Other films by M. Night Shyamalan: The Sixth Sense, Unbreakable, Signs, The Village, The Happening
Director: M. Night Shyamalan
Stars: Jaden Smith, Will Smith
Genre: Science Fiction, Post-Apocalyptic, Adventure
It's really not as bad as so many might lead you to believe.
Yes, the science is completely ridiculous and unbelievable, the story and universe are riddled with plot holes and inconsistencies, it's completely predictable, the special effects are at times lacking visually (they do look nice at other times though), the action could have been more exciting, the film comes off as a bit too serious at times to the point where certain scenes are sort of cheesy, and the whole thing with the birds is the goddamn silliest thing I've ever seen in my life.
I never said this was a good film. It's just not an awful one. Mediocre, really. I did like the premise, though. It's essentially a plane crash survival flick set on a post-apocalyptic Earth. But this was a very ideal set-up to display what the story is really about: a father and his son.
The son, Kitai, lives under the scrutiny of his hero-father, Cypher Raige (it's assumed that in the future we will all have names equivalent to Xbox LIVE gamertags). Not only does Kitai have high expectations to live up to, he also senses that his father blames him for letting his sister get killed by an alien creature called an Ursa many years before.
So when the ship that Kitai and his father are on crash lands on an abandoned Earth, Kitai must go and retrieve a rescue beacon from the other half of the ship which landed some ways away (his father, the badass war hero, can't do it because his legs were conveniently broken). Kitai does however have his father to guide and support him via a control room from the ship, from which his father can communicate with him and watch him through various cameras (the scrutinizing eye of dad is always watching!). During his adventure, Kitai stumbles upon some prehistoric cave drawings which would usually take an archaeologist a lifetime to find, and he meets a very kind and caring bird who also happens to be a deus ex machina. But it isn't until Kitai's cameras break and he loses contact with his father (he was already dozing off in the control room anyway) that he really gets to prove himself. Kitai must prove that he can do the right thing without being ordered to do it and in a final showdown he alone faces the inner demon of his past that was haunting him: an Ursa, like the one that killed his sister, which he must overcome.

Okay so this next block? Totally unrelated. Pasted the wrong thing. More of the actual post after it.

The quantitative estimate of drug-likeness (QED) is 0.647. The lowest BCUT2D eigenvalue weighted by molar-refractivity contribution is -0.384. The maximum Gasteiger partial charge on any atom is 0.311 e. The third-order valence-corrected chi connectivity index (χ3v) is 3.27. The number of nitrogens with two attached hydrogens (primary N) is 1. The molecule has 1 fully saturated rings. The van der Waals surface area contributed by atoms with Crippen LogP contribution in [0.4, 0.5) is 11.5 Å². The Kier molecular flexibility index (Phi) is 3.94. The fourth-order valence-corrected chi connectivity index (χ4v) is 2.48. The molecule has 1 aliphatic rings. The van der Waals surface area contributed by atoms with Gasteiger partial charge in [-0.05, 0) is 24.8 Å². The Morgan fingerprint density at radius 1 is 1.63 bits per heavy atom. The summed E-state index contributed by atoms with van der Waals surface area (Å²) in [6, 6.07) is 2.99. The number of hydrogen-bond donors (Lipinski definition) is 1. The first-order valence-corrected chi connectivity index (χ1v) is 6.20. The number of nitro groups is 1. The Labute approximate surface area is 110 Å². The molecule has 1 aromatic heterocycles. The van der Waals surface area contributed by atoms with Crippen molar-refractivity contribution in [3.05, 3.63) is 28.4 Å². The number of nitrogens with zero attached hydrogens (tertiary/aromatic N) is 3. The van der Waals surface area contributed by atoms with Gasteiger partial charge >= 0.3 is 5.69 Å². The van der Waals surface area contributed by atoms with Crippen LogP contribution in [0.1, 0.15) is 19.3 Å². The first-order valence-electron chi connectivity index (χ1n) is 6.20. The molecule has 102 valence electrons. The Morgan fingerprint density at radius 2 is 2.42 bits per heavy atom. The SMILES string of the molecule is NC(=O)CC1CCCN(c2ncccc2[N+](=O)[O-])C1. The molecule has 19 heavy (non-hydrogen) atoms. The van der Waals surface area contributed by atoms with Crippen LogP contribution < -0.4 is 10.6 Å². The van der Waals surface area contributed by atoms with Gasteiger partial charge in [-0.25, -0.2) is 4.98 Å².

Yeah, it's cheesy and predictable but I sort of liked the premise and thought parts of it were executed pretty well. A nice little father-son drama / inner discovery story. I also liked the whole fear aspect as well, especially how it functioned in relation to the aliens: they can smell your fear, ergo if you overcome your fear you become invisible to them (yeah, I know it's biologically implausible).
Where I think a lot of people are wrong is in their criticism of Will Smith's performance as the father. He plays the role perfectly in my opinion. Claims that Smith was disinterested are absurd (he produced the film and wrote the story, plus his own son is in it! He was most certainly involved! There's even rumors that he secretly directed the film). He's playing a father who was hardened by war and can't quite find the right way to connect with his son. A character so obsessed with eliminating fear that he often forgets how to express his other emotions as well. Will Smith fucking nailed the character. He's very strict, uptight, and stern but also knows how to sprinkle little hints of emotion and feeling in there at just the right times.
The problem is that Will Smith is only in a supporting role. His son, Jaden Smith, really plays the lead. He does an okay job (sometimes a little hammy) but I think he may not yet be a strong enough actor to carry a film on his own.
After Earth is not a great film but it's competent in a lot of areas. At times awful, at times decent, but mostly mediocre.